During the 17th century, according to Eliot's hypothesis, a gap opened up in Western culture between thought and feeling. This was largely a by-product of the dawning of the Age of Reason, the birth of the Scientific Revolution. Prior to this epoch, there was no such separation. Great poets, artists, and thinkers thought their feelings and felt their thoughts. This was the heyday of Christian humanism in which Christianity was combined with the insights of classical thought to provide an all-encompassing intellectual and cultural synthesis.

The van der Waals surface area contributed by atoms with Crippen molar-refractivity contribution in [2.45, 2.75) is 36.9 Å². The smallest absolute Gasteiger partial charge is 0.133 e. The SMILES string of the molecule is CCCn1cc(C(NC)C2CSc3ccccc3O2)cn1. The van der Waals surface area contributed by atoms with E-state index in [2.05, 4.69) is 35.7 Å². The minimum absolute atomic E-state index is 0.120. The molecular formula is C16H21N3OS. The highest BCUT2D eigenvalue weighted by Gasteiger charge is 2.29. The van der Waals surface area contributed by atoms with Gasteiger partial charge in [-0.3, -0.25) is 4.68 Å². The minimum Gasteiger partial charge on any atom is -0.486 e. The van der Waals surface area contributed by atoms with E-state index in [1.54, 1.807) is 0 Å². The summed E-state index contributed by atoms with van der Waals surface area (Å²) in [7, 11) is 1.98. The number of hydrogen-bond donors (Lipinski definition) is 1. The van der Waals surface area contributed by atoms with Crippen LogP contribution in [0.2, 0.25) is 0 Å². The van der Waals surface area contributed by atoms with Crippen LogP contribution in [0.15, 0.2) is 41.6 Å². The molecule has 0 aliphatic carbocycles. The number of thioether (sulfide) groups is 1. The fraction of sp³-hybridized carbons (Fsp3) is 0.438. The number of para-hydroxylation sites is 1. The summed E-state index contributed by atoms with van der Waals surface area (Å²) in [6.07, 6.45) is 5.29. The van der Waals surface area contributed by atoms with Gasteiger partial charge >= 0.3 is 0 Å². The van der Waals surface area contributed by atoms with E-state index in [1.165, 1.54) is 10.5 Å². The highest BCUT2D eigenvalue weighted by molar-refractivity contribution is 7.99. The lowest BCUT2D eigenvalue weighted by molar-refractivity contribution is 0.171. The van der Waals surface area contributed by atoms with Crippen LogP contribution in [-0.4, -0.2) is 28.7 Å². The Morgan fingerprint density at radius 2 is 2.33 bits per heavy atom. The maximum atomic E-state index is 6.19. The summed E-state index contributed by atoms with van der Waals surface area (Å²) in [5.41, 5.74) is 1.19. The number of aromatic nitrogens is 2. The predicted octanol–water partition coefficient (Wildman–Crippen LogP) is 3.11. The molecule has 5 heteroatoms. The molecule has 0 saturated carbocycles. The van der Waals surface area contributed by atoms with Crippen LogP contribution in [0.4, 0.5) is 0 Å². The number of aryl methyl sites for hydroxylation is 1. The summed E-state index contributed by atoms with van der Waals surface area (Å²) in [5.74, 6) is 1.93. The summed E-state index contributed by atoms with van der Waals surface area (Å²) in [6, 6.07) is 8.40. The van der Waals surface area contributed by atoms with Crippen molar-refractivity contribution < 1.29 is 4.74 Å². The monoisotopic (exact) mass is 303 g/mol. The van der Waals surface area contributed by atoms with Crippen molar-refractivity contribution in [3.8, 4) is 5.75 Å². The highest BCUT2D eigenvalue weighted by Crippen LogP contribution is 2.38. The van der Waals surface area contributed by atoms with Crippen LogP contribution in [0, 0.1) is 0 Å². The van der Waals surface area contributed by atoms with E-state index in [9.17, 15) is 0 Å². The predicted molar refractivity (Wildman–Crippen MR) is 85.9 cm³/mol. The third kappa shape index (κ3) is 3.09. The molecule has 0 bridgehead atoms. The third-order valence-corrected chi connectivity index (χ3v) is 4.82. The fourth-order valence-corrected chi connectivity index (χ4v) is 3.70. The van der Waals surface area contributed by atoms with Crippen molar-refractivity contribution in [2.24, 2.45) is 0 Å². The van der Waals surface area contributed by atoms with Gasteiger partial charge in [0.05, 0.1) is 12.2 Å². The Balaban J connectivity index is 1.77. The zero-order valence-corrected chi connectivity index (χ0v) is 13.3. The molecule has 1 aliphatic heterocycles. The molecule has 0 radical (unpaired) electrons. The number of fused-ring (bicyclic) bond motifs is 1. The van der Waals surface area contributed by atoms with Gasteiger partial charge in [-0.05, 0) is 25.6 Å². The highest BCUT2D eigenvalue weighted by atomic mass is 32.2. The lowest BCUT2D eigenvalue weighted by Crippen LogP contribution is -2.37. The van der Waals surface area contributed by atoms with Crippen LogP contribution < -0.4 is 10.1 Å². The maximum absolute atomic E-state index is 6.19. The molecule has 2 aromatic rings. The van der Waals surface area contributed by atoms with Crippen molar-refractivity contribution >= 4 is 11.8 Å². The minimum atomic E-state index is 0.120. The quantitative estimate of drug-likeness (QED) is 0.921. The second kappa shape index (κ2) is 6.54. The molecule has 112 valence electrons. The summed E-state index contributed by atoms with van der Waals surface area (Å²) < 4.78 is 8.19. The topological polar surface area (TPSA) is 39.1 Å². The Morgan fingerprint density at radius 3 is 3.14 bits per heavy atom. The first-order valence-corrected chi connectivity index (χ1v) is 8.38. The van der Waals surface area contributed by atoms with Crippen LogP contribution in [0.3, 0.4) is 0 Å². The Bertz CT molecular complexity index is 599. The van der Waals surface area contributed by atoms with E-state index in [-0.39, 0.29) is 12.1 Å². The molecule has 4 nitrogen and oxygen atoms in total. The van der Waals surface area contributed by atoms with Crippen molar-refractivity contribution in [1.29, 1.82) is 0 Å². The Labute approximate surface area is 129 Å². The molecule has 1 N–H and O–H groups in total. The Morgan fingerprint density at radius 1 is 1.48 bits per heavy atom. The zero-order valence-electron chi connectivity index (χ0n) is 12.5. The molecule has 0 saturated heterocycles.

In relation to poetry, Eliot values the work of the Metaphysicals such as Donne because he sees it as epitomizing the fusion of intellect and feeling that characterized cultural life prior to the Age of Reason. As both a man of faith and an artist, Eliot regards the dissociation of sensibility—the separation between emotion and intellect affected by the Scientific Revolution—as a regrettable development, one that instantiated a limited, positivistic, one-dimensional view of human life that failed to do justice to the complexity of man's true nature.